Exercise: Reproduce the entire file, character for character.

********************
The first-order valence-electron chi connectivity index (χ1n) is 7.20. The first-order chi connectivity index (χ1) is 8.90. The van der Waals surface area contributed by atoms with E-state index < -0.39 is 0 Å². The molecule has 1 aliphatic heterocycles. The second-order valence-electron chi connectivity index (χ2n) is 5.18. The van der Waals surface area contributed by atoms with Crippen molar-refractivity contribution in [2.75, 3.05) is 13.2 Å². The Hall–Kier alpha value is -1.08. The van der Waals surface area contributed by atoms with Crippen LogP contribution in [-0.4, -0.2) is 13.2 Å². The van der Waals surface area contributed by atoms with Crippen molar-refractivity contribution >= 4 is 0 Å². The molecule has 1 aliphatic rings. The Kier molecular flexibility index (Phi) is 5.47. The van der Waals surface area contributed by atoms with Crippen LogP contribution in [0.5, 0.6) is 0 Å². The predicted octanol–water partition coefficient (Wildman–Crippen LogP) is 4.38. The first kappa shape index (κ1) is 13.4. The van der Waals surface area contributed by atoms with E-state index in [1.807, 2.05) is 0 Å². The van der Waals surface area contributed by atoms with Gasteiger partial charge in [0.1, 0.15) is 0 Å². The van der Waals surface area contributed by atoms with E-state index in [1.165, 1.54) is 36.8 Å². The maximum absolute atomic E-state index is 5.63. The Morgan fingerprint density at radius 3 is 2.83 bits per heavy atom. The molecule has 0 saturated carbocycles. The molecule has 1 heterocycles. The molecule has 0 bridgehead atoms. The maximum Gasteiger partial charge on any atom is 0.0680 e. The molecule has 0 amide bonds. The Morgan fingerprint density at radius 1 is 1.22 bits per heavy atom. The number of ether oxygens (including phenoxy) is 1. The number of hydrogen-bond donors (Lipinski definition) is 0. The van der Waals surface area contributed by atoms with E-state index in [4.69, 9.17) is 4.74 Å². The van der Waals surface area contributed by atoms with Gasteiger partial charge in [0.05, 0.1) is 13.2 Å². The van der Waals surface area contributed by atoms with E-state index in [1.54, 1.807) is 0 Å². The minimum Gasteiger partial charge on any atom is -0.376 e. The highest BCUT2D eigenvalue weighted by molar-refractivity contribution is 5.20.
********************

The first-order valence-electron chi connectivity index (χ1n) is 7.20. The first-order chi connectivity index (χ1) is 8.90. The van der Waals surface area contributed by atoms with E-state index < -0.39 is 0 Å². The molecule has 1 aliphatic heterocycles. The second-order valence-electron chi connectivity index (χ2n) is 5.18. The van der Waals surface area contributed by atoms with Crippen molar-refractivity contribution in [2.75, 3.05) is 13.2 Å². The Hall–Kier alpha value is -1.08. The van der Waals surface area contributed by atoms with Crippen LogP contribution in [-0.4, -0.2) is 13.2 Å². The van der Waals surface area contributed by atoms with Crippen molar-refractivity contribution >= 4 is 0 Å². The molecule has 1 aliphatic rings. The Kier molecular flexibility index (Phi) is 5.47. The van der Waals surface area contributed by atoms with Crippen LogP contribution in [0.5, 0.6) is 0 Å². The predicted octanol–water partition coefficient (Wildman–Crippen LogP) is 4.38. The first kappa shape index (κ1) is 13.4. The van der Waals surface area contributed by atoms with E-state index in [1.807, 2.05) is 0 Å². The van der Waals surface area contributed by atoms with Gasteiger partial charge in [0.1, 0.15) is 0 Å². The van der Waals surface area contributed by atoms with E-state index in [1.165, 1.54) is 36.8 Å². The maximum absolute atomic E-state index is 5.63. The Morgan fingerprint density at radius 3 is 2.83 bits per heavy atom. The molecule has 0 saturated carbocycles. The molecule has 1 heterocycles. The molecule has 0 bridgehead atoms. The maximum Gasteiger partial charge on any atom is 0.0680 e. The molecule has 0 amide bonds. The Morgan fingerprint density at radius 1 is 1.22 bits per heavy atom. The number of ether oxygens (including phenoxy) is 1. The number of hydrogen-bond donors (Lipinski definition) is 0. The van der Waals surface area contributed by atoms with E-state index in [4.69, 9.17) is 4.74 Å². The van der Waals surface area contributed by atoms with Gasteiger partial charge in [0.05, 0.1) is 13.2 Å². The van der Waals surface area contributed by atoms with E-state index in [1.54, 1.807) is 0 Å². The minimum Gasteiger partial charge on any atom is -0.376 e. The highest BCUT2D eigenvalue weighted by molar-refractivity contribution is 5.20.